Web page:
The tulips stretched open their petals and greeted death. Welcoming, accepting, they bent until one by one the petals would fall to the morning sky and flutter, dancing silently, to the cold concrete of the balcony.
I watch observant with my cup of bitter coffee, still black regardless of the amounts of vanilla creme poured in till it was nuke warm. I watch the petals fall, their red and vivid life crinkling at the edges causing wrinkles in time. The younger Tulips carry on, dew dropped, reaching for the non-existent sun as if through pushing up the earth around them they could reach that forbidden sky.
The petals had fallen off after a few sweet days and left behind the brilliant green life of the stem still prevailing against the odds of natural soil. The others, in their natural habitat, still persevered and now were guarded against the danger of domestic beasts. I left them outside with the wind, the rain, with nature. They opened their petals and greeted death.
A flower is still a flower without the petals. The flowers do not wilt, only the petals wilt. They leave behind the stem and pigment of green; the memory of what they were. They wilt so that the younger flowers, in their brilliant colored hues, can have a chance to be admired and live on.
It takes longer for the stem to let go of life than it does the petals. The stem can hold on as long as it is nourished. They are looked over often, but they know what they were. They know the struggles they had carried with them. They remember how they pushed from the earth to be there in the sunlight for that brief moment. And though invisible to a passing eye, they remember where they had come from and the seeds they left behind for generations. They acknowledge that once born into the world they could be crushed, they could be picked too soon, or they could live on until they are welcome to shrivel at their own pace at the end of their life. And still they are born, and still they grow. They still give their rightful beauty to the earth and sky that admires them, knowing it will pass, knowing it will fade and knowing they will be possibly be forgotten once they wilt on.
What is a flower if it is not a flower? What is a flowers memory if it is not picked and given from lover to lover or left to carry on other generations of it’s kind? What is a flowers purpose if not to give of its own life to others for food, for value? A flower knows that it is a flower.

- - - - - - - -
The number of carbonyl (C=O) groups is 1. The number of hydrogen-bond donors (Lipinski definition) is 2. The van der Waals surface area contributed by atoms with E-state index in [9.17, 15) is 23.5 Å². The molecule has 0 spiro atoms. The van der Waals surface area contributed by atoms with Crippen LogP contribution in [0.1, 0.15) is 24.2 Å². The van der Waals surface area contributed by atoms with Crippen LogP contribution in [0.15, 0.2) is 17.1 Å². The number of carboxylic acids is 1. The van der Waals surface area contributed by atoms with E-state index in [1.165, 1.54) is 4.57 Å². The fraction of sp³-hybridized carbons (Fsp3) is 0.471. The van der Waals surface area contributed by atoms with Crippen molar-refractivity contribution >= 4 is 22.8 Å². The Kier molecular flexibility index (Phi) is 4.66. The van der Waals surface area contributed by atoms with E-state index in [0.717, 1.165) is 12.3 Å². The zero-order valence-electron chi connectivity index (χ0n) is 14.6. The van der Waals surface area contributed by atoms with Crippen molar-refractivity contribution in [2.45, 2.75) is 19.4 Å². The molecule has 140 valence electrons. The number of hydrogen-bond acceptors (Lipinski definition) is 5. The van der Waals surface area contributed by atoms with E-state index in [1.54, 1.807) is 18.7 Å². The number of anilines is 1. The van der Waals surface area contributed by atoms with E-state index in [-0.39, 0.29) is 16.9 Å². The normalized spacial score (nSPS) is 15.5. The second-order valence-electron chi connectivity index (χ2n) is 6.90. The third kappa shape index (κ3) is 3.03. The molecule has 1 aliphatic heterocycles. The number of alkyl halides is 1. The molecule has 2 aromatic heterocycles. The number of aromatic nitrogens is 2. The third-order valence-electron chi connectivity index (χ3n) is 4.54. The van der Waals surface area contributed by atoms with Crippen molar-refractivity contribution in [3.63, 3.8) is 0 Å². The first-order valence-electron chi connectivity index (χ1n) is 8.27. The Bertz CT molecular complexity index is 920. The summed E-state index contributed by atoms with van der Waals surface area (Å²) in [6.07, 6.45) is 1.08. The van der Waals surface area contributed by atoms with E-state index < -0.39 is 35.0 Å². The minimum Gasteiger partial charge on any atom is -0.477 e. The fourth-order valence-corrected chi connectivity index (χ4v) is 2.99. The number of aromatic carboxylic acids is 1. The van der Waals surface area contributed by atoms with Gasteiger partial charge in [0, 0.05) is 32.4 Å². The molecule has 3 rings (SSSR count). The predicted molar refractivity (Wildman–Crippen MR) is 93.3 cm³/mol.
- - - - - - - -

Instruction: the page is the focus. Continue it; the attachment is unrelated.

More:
The Tulips peek at me through this gray day where the light from the sun is only a memory behind the flat sky as pure and cold as the concrete that suckles on the wilted petals. They look at me with their outstretched vivid red arms that greet death in the open sky and I imagine them saying, “Yes, I know I am a Tulip.”
I touched one and the petal fell off into my hand. I thought of Humanity. How each day we live a petal falls from our life. And although we are often passed, although at times we feel we are invisible; we think to ourselves, “I know I am Human.” One day when all the petals fall from age and wilt leaving behind only the green pigment of my lifeline and the memory of what I was, I will still Be. I am, after all, only leaving room for my little ones to be seen in their brilliant hues, to be able to reach the sun with outstretched arms wide… to be able to live on beyond me.
Tulips only survive for one season, Spring, and generally only a month. The unique thing about a red Tulip is that they mean Love in the unconditional way (Agapao- true, perfect, unceasing, undying) as a Rose is conditional with its thorns. I read a story once about how it was believed that the Tulips were created by the death of a man that loved a woman forbiddingly and upon his death there lay a bed of Tulips for each drop of blood that was spilled. A sad Prince & the Pauper tale that didn’t end with the Pauper and the Princess. The Tulips bloomed from the last bit of his life so that she would have something beautiful. I think of this story often. I think of the Tulip that grew one November impossibly under my window when life came close to stopping for me. They are my favorite flower and this is my Spring piece.